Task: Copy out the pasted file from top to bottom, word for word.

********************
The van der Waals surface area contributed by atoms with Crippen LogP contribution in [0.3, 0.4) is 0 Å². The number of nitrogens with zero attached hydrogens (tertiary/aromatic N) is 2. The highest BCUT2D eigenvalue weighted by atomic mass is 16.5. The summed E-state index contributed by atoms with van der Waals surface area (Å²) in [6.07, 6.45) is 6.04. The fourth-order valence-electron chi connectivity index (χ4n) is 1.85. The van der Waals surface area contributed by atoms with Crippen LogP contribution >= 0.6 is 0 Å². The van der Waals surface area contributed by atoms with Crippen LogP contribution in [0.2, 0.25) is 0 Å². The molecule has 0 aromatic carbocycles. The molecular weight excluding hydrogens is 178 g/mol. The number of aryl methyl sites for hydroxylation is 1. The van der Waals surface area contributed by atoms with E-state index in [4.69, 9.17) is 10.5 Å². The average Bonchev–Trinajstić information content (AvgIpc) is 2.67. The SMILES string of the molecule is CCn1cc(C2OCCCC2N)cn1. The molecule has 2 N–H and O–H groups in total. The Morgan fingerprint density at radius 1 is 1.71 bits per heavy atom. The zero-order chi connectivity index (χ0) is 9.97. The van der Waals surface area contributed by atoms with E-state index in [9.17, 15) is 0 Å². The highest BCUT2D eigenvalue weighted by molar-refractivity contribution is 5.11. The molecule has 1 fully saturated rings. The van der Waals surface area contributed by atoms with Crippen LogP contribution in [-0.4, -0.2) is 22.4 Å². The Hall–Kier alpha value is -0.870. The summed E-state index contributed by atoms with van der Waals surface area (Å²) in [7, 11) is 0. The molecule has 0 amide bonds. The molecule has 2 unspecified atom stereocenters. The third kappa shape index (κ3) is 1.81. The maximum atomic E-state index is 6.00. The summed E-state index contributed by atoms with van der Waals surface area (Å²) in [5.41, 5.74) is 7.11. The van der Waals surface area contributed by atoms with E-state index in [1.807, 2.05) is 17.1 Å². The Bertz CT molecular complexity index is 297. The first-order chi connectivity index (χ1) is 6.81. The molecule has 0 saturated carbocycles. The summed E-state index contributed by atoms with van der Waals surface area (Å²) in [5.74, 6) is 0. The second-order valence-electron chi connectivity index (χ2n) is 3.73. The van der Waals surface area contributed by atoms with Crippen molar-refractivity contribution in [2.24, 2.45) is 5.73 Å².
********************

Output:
The van der Waals surface area contributed by atoms with Crippen LogP contribution in [0.3, 0.4) is 0 Å². The number of nitrogens with zero attached hydrogens (tertiary/aromatic N) is 2. The highest BCUT2D eigenvalue weighted by atomic mass is 16.5. The summed E-state index contributed by atoms with van der Waals surface area (Å²) in [6.07, 6.45) is 6.04. The fourth-order valence-electron chi connectivity index (χ4n) is 1.85. The van der Waals surface area contributed by atoms with Crippen LogP contribution >= 0.6 is 0 Å². The van der Waals surface area contributed by atoms with Crippen LogP contribution in [0.2, 0.25) is 0 Å². The molecule has 0 aromatic carbocycles. The molecular weight excluding hydrogens is 178 g/mol. The number of aryl methyl sites for hydroxylation is 1. The van der Waals surface area contributed by atoms with E-state index in [4.69, 9.17) is 10.5 Å². The average Bonchev–Trinajstić information content (AvgIpc) is 2.67. The SMILES string of the molecule is CCn1cc(C2OCCCC2N)cn1. The molecule has 2 N–H and O–H groups in total. The Morgan fingerprint density at radius 1 is 1.71 bits per heavy atom. The zero-order chi connectivity index (χ0) is 9.97. The van der Waals surface area contributed by atoms with E-state index in [9.17, 15) is 0 Å². The highest BCUT2D eigenvalue weighted by molar-refractivity contribution is 5.11. The molecule has 1 fully saturated rings. The van der Waals surface area contributed by atoms with Crippen LogP contribution in [-0.4, -0.2) is 22.4 Å². The Hall–Kier alpha value is -0.870. The summed E-state index contributed by atoms with van der Waals surface area (Å²) in [7, 11) is 0. The molecule has 0 amide bonds. The molecule has 2 unspecified atom stereocenters. The third kappa shape index (κ3) is 1.81. The maximum atomic E-state index is 6.00. The summed E-state index contributed by atoms with van der Waals surface area (Å²) in [5.41, 5.74) is 7.11. The van der Waals surface area contributed by atoms with E-state index in [1.807, 2.05) is 17.1 Å². The Bertz CT molecular complexity index is 297. The first-order chi connectivity index (χ1) is 6.81. The molecule has 0 saturated carbocycles. The summed E-state index contributed by atoms with van der Waals surface area (Å²) in [5.74, 6) is 0. The second-order valence-electron chi connectivity index (χ2n) is 3.73. The van der Waals surface area contributed by atoms with Crippen molar-refractivity contribution in [2.24, 2.45) is 5.73 Å².